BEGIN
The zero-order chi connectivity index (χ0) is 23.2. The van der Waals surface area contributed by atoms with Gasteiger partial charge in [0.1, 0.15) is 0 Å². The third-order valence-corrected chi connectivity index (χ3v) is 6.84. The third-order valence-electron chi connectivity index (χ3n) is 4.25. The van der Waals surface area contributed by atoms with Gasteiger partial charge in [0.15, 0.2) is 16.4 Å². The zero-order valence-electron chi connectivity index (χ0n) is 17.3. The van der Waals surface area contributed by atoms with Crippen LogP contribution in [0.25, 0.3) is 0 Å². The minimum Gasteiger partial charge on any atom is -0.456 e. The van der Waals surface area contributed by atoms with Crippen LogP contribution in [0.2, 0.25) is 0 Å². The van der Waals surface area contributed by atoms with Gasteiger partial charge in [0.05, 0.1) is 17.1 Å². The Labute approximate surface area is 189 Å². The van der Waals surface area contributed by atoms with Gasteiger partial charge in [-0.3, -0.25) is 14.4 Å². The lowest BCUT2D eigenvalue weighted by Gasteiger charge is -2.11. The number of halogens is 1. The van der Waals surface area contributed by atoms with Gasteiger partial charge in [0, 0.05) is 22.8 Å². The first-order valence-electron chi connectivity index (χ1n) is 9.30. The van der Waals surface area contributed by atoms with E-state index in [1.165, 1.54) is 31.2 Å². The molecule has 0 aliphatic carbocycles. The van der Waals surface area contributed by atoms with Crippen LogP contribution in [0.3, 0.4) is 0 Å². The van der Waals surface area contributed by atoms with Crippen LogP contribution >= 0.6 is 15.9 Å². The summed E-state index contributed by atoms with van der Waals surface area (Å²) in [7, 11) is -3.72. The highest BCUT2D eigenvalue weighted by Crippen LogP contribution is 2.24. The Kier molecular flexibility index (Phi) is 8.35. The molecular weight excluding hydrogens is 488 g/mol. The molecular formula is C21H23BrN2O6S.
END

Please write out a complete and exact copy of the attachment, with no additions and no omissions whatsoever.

The zero-order chi connectivity index (χ0) is 23.2. The van der Waals surface area contributed by atoms with Gasteiger partial charge in [0.1, 0.15) is 0 Å². The third-order valence-corrected chi connectivity index (χ3v) is 6.84. The third-order valence-electron chi connectivity index (χ3n) is 4.25. The van der Waals surface area contributed by atoms with Gasteiger partial charge in [0.15, 0.2) is 16.4 Å². The zero-order valence-electron chi connectivity index (χ0n) is 17.3. The van der Waals surface area contributed by atoms with Crippen LogP contribution in [0.25, 0.3) is 0 Å². The minimum Gasteiger partial charge on any atom is -0.456 e. The van der Waals surface area contributed by atoms with Crippen LogP contribution in [0.2, 0.25) is 0 Å². The van der Waals surface area contributed by atoms with Gasteiger partial charge in [0.05, 0.1) is 17.1 Å². The Labute approximate surface area is 189 Å². The van der Waals surface area contributed by atoms with Gasteiger partial charge in [-0.3, -0.25) is 14.4 Å². The lowest BCUT2D eigenvalue weighted by Gasteiger charge is -2.11. The number of halogens is 1. The van der Waals surface area contributed by atoms with Gasteiger partial charge in [0, 0.05) is 22.8 Å². The first-order valence-electron chi connectivity index (χ1n) is 9.30. The van der Waals surface area contributed by atoms with E-state index in [1.165, 1.54) is 31.2 Å². The molecule has 0 aliphatic carbocycles. The van der Waals surface area contributed by atoms with Crippen LogP contribution in [0.3, 0.4) is 0 Å². The van der Waals surface area contributed by atoms with Crippen LogP contribution >= 0.6 is 15.9 Å². The summed E-state index contributed by atoms with van der Waals surface area (Å²) in [7, 11) is -3.72. The highest BCUT2D eigenvalue weighted by Crippen LogP contribution is 2.24. The Kier molecular flexibility index (Phi) is 8.35. The molecular weight excluding hydrogens is 488 g/mol. The molecular formula is C21H23BrN2O6S.